not the intellectual level of the 12 principles but rather their diligent implementation - which is challenging in
a diverse, global and changing world. Thereby no organization ever achieves an ideal or perfect positioning
in every respect.

Executing the Fundamentals

1. Risk is uncertainty about future results.

Risk taking = risk management.


Do not fear but respect risks. - Ensure the balance of gains versus losses.
"Informed and intelligent" risk-taking, including attention to proportionality, concentration and
diversification _ active portfolio management.
Watch liquidity/flexibility aspects in turbulent times. Watch harm by association.
Never forget "extreme event" risks. Deal with consequences of the unexpected cases.
Capital allocation based on Economic Risk Capital.

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2. The 6 S's for the systematic mental discipline of an organization: the logical sequence.

a) Strategy
b) Structure
c) System
d) Systems
e) Safety
f) Speed

3. Clear structure, allocation of responsibility and accountability and discipline are basic
preconditions.

Prioritize disciplined processes and structures.


Transparency as to policies, directives, etc.
Clear and communicated responsibility and accountability. "Ownership" of issues and risks.
No conflicts of interest: i.e. front office versus support areas - but "constructive tension" where
appropriate.

4. Rigorous measures in case of non-compliance/breaches.

Know the rules of the game: courage for unpleasant measures with a "culture of
consequences".
It takes a lot of discipline, training and time to get everyone worldwide on an adequate
control/compliance level.
Adequate compliance environment: Responsibility lies not only with immediate heads -
leadership function of each management level.
Retaining the perspective

5. Completeness, integrity and relevance of data/systems/information as a basis.

No diagnosis without information.


Know what you do not know.
What is measured, observed and recognized gets attention.
Data characteristics are ideally: Complete, objective, consistent, transparent, standardized,
comparable across the institution, interpretable, auditable, replicable, embedded in aggregated
processes, and above all they are relevant and credible as to facts and perceptions.
Credibly quantified and relevant risks represent an opportunity. If not credible, cynicism
abounds.
Thoughtful self-challenge - especially rigorous audit reports - can provide a formidable basis to
avoid/limit operational risks.

6. Risk management is a tenacious process not a program.

Prevention ahead of correction.


"Best practice" as goal. However "best practice" must be applied intelligently – no "fads".
Ongoing questioning of strategy, structure, systems, safety, simplicity, speed.
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Risk and compliance awareness ideally with everyone.


Care about substance, not only legalistic form: "smell test" with "overall view".
Focus on long-term initiatives versus short-term ones.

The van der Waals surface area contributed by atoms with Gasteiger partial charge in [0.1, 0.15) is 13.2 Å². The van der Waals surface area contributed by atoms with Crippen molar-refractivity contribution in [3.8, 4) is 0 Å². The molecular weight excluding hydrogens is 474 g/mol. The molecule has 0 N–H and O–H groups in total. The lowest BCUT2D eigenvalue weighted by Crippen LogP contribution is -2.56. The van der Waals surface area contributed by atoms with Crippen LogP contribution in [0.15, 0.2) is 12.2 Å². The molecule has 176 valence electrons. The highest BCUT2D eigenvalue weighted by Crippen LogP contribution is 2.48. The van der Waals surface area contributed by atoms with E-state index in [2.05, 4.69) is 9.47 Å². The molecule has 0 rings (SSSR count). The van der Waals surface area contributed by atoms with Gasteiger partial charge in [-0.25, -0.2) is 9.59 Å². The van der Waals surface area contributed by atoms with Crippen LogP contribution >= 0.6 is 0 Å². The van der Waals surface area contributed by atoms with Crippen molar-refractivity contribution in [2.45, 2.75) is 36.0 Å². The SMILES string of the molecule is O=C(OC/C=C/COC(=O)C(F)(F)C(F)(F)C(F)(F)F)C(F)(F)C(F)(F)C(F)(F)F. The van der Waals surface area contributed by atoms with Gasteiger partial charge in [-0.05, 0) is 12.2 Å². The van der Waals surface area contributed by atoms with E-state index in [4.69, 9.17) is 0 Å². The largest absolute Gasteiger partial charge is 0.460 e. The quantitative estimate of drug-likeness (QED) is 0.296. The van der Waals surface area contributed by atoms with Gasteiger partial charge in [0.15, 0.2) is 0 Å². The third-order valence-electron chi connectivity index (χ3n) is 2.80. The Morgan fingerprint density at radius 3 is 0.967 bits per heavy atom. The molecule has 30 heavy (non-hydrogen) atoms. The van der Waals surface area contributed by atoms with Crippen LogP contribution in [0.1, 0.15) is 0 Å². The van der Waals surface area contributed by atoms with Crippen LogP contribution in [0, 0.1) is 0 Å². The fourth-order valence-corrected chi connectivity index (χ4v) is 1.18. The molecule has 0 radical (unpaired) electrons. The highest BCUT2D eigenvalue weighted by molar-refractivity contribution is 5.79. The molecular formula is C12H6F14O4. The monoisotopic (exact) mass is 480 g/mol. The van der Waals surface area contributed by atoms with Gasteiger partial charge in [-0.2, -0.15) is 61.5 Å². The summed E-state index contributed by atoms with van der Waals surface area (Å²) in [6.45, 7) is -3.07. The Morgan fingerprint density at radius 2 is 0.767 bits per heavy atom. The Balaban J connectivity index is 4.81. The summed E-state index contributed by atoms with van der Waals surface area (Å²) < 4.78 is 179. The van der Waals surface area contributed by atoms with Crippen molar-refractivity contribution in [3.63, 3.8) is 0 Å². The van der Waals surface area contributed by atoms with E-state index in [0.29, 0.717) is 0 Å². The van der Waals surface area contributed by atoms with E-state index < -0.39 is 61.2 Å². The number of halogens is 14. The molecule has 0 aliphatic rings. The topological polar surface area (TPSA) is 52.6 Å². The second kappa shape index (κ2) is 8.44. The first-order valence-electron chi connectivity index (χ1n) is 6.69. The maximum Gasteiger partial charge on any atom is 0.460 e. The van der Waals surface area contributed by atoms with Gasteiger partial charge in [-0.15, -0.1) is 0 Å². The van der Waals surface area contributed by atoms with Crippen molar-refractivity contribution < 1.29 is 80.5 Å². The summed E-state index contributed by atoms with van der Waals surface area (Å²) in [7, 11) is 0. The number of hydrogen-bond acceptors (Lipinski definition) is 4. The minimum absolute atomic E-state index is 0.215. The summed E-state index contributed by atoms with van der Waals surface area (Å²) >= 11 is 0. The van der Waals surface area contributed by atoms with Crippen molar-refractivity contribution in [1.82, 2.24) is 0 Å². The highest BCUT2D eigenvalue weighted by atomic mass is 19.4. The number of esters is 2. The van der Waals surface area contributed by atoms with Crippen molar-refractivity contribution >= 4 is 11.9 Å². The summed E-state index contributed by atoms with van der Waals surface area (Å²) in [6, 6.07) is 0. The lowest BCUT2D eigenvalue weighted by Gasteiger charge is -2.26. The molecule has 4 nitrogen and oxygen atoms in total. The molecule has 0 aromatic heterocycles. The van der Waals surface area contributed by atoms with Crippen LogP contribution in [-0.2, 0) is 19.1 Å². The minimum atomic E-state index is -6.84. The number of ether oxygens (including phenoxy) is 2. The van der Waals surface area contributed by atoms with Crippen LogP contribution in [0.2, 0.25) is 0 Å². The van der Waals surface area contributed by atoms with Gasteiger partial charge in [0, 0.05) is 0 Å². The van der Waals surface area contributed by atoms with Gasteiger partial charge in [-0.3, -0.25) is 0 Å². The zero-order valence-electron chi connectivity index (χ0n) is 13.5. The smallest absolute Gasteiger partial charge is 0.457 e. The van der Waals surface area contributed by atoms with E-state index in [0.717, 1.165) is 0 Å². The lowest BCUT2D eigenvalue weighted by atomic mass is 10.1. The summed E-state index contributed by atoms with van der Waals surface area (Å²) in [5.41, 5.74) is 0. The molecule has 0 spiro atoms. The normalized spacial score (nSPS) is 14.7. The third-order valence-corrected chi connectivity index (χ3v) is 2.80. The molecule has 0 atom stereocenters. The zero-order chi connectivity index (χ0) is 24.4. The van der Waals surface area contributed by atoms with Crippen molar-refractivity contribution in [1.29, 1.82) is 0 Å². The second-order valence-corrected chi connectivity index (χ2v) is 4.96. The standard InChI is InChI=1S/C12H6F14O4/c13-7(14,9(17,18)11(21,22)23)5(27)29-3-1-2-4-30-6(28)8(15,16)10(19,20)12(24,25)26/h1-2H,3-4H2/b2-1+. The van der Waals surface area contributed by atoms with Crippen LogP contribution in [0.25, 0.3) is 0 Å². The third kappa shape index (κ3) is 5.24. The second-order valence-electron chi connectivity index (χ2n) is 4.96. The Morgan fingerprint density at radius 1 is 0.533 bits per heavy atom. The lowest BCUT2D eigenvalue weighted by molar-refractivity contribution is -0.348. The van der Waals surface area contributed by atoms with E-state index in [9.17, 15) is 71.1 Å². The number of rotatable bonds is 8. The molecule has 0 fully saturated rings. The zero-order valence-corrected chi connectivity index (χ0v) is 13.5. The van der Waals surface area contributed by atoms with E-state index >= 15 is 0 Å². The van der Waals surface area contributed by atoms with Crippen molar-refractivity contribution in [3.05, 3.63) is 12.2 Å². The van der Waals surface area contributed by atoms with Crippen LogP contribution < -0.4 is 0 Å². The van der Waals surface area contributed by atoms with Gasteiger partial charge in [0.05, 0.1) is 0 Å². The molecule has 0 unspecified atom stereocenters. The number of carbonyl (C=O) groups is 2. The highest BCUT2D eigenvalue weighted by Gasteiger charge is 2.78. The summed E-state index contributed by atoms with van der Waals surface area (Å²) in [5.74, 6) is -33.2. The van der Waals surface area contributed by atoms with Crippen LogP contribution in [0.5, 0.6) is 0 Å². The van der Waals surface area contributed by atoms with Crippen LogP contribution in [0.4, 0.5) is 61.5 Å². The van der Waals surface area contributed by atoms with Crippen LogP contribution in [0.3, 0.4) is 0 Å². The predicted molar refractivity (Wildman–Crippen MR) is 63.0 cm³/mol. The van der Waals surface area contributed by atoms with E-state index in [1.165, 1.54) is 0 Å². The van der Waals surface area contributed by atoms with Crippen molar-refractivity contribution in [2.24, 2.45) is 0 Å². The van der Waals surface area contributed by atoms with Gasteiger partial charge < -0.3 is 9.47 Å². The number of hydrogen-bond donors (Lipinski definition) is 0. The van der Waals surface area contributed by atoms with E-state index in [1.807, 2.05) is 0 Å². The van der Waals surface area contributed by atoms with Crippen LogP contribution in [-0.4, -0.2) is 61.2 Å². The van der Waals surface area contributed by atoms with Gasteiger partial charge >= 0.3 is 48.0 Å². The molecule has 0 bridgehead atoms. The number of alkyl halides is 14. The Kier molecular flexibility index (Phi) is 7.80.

Emphasize furthering the risk culture, rather than controlling the numbers.
Management of risks for own organization comes ahead of risk management for
supervisors/regulators.

7. Risk management is part art, part science.

Facts, perceptions, expectations – all are important.


Markets might promise but never guarantee anything.
Risk management is often the art of drawing sufficient conclusions from insufficient premises.
Watch internal and external exuberances and paralysis. Counterbalancing is a management
task.
To be right too soon is also wrong: timing is the issue.
Common sense for reality checks, especially for models.

8. Limitation of models.

A model is always a strong reduction/approximation of a more complex reality.


Models are as good as the underlying assumptions: "garbage in" – "garbage out effect".
Not all risks are relevant and/or quantifiable: also here, use 20/80 approach.
"Reductio ad absurdum" may lead to a "model figure" but is irrelevant in the overall context.
New external parameters and continuous restructurings can make models questionable, as
there is no reliable base material.
Comparisons of absolute model figures with those of third parties are questionable:
The prime internal value added of a good model – including the stress test – is its trend over
time.
Theoretical rigidity may not prevail over practical relevance and credibility.
Models are always only part of an overall risk management approach and must include
common sense.

9. Complex organizations, restructurings and projects can add risks.

Complexity is the enemy of speed and responsiveness: try hard for simplicity.
The more complex a risk type is the more specialized, concentrated and controlled its
management must be.
Focus on human aspect

10. A financial institution is a “knowledge and learning organization”.

Faster race – higher bar: antennae out to receive and implement internal and external input.
Data is ubiquitous and abounds:
Timely sorting and packaging in the proper context creates relevant information and value
added. People with authority especially must be educators: source, share, synthesize and save
knowledge.
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Specialists can "walk out" easily in good times.


Learn from mistakes and determine causality.
Self-management and leadership with regard to a culture of open communication based on
"experience" and know-how are increasingly challenging: Ban knowledge-hoarders and turn
knowledge-givers into heroes as part of evaluation/incentive process.
Continuous learning and training is part of the evaluation/incentive process.